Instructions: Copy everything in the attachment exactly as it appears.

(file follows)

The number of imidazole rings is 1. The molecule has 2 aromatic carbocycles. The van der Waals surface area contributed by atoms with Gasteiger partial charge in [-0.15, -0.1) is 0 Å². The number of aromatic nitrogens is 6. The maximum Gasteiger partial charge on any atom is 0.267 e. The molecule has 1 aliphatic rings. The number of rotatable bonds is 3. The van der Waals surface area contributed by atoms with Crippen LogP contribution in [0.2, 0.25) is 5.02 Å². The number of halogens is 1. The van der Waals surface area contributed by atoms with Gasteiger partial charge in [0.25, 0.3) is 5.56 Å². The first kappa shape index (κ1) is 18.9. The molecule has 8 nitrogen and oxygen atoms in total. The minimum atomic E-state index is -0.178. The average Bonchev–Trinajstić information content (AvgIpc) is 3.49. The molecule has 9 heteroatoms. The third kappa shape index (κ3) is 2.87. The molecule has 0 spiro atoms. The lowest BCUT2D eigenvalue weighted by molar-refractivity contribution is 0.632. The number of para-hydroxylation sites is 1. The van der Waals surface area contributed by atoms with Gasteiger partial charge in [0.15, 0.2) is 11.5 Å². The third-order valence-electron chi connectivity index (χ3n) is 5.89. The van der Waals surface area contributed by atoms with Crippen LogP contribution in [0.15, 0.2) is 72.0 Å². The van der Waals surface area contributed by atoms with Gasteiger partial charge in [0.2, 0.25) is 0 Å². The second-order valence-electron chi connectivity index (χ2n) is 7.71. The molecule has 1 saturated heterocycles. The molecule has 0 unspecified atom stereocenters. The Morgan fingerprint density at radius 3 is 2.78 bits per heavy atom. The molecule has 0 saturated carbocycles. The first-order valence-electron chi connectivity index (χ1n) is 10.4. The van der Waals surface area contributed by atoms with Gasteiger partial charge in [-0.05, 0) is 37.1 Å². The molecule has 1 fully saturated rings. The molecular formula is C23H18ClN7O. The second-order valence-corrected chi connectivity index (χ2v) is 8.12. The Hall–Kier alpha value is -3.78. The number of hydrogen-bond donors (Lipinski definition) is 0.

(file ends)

The number of imidazole rings is 1. The molecule has 2 aromatic carbocycles. The van der Waals surface area contributed by atoms with Gasteiger partial charge in [-0.15, -0.1) is 0 Å². The number of aromatic nitrogens is 6. The maximum Gasteiger partial charge on any atom is 0.267 e. The molecule has 1 aliphatic rings. The number of rotatable bonds is 3. The van der Waals surface area contributed by atoms with Crippen LogP contribution in [0.2, 0.25) is 5.02 Å². The number of halogens is 1. The van der Waals surface area contributed by atoms with Gasteiger partial charge in [0.25, 0.3) is 5.56 Å². The first kappa shape index (κ1) is 18.9. The molecule has 8 nitrogen and oxygen atoms in total. The minimum atomic E-state index is -0.178. The average Bonchev–Trinajstić information content (AvgIpc) is 3.49. The molecule has 9 heteroatoms. The third kappa shape index (κ3) is 2.87. The molecule has 0 spiro atoms. The lowest BCUT2D eigenvalue weighted by molar-refractivity contribution is 0.632. The number of para-hydroxylation sites is 1. The van der Waals surface area contributed by atoms with Gasteiger partial charge in [0.15, 0.2) is 11.5 Å². The third-order valence-electron chi connectivity index (χ3n) is 5.89. The van der Waals surface area contributed by atoms with Crippen LogP contribution in [0.15, 0.2) is 72.0 Å². The van der Waals surface area contributed by atoms with Gasteiger partial charge in [0.2, 0.25) is 0 Å². The second-order valence-electron chi connectivity index (χ2n) is 7.71. The molecule has 1 saturated heterocycles. The molecule has 0 unspecified atom stereocenters. The Morgan fingerprint density at radius 3 is 2.78 bits per heavy atom. The molecule has 0 saturated carbocycles. The first-order valence-electron chi connectivity index (χ1n) is 10.4. The van der Waals surface area contributed by atoms with Gasteiger partial charge in [-0.05, 0) is 37.1 Å². The molecule has 1 fully saturated rings. The molecular formula is C23H18ClN7O. The second-order valence-corrected chi connectivity index (χ2v) is 8.12. The Hall–Kier alpha value is -3.78. The number of hydrogen-bond donors (Lipinski definition) is 0.